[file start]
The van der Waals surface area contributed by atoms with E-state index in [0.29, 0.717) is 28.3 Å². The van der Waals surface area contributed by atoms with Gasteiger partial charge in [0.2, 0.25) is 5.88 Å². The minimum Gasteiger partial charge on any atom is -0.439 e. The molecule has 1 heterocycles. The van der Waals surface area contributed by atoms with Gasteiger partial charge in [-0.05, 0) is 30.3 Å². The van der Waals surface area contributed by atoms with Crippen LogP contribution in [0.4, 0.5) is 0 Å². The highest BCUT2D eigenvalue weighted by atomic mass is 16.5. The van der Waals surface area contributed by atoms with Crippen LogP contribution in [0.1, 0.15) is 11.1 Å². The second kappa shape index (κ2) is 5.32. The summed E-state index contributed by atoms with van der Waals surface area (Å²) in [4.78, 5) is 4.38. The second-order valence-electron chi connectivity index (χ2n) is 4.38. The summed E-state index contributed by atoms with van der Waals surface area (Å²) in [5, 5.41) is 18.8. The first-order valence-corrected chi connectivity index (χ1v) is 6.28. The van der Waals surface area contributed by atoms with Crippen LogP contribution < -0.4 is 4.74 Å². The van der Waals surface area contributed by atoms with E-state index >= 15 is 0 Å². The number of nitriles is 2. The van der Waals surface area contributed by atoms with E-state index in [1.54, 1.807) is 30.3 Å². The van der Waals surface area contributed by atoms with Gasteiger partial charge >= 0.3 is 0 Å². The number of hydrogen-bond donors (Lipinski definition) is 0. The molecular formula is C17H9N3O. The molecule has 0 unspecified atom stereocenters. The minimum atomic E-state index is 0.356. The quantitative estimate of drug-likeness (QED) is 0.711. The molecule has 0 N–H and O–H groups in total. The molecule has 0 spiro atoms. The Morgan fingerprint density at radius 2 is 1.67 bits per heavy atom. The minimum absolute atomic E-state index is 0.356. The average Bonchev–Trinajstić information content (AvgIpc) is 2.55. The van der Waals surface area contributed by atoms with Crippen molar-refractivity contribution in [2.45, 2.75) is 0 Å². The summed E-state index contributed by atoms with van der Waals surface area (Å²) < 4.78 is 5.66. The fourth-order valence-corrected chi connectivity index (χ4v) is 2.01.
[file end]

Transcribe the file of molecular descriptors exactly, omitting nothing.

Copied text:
The van der Waals surface area contributed by atoms with E-state index in [0.29, 0.717) is 28.3 Å². The van der Waals surface area contributed by atoms with Gasteiger partial charge in [0.2, 0.25) is 5.88 Å². The minimum Gasteiger partial charge on any atom is -0.439 e. The molecule has 1 heterocycles. The van der Waals surface area contributed by atoms with Gasteiger partial charge in [-0.05, 0) is 30.3 Å². The van der Waals surface area contributed by atoms with Crippen LogP contribution in [0.4, 0.5) is 0 Å². The highest BCUT2D eigenvalue weighted by atomic mass is 16.5. The van der Waals surface area contributed by atoms with Crippen LogP contribution in [0.1, 0.15) is 11.1 Å². The second kappa shape index (κ2) is 5.32. The summed E-state index contributed by atoms with van der Waals surface area (Å²) in [4.78, 5) is 4.38. The second-order valence-electron chi connectivity index (χ2n) is 4.38. The summed E-state index contributed by atoms with van der Waals surface area (Å²) in [5, 5.41) is 18.8. The first-order valence-corrected chi connectivity index (χ1v) is 6.28. The van der Waals surface area contributed by atoms with Crippen LogP contribution < -0.4 is 4.74 Å². The van der Waals surface area contributed by atoms with E-state index >= 15 is 0 Å². The number of nitriles is 2. The van der Waals surface area contributed by atoms with E-state index in [1.54, 1.807) is 30.3 Å². The van der Waals surface area contributed by atoms with Gasteiger partial charge >= 0.3 is 0 Å². The number of hydrogen-bond donors (Lipinski definition) is 0. The molecular formula is C17H9N3O. The molecule has 0 unspecified atom stereocenters. The minimum atomic E-state index is 0.356. The quantitative estimate of drug-likeness (QED) is 0.711. The molecule has 0 N–H and O–H groups in total. The molecule has 0 spiro atoms. The Morgan fingerprint density at radius 2 is 1.67 bits per heavy atom. The minimum absolute atomic E-state index is 0.356. The average Bonchev–Trinajstić information content (AvgIpc) is 2.55. The van der Waals surface area contributed by atoms with Crippen molar-refractivity contribution in [2.45, 2.75) is 0 Å². The summed E-state index contributed by atoms with van der Waals surface area (Å²) < 4.78 is 5.66. The fourth-order valence-corrected chi connectivity index (χ4v) is 2.01.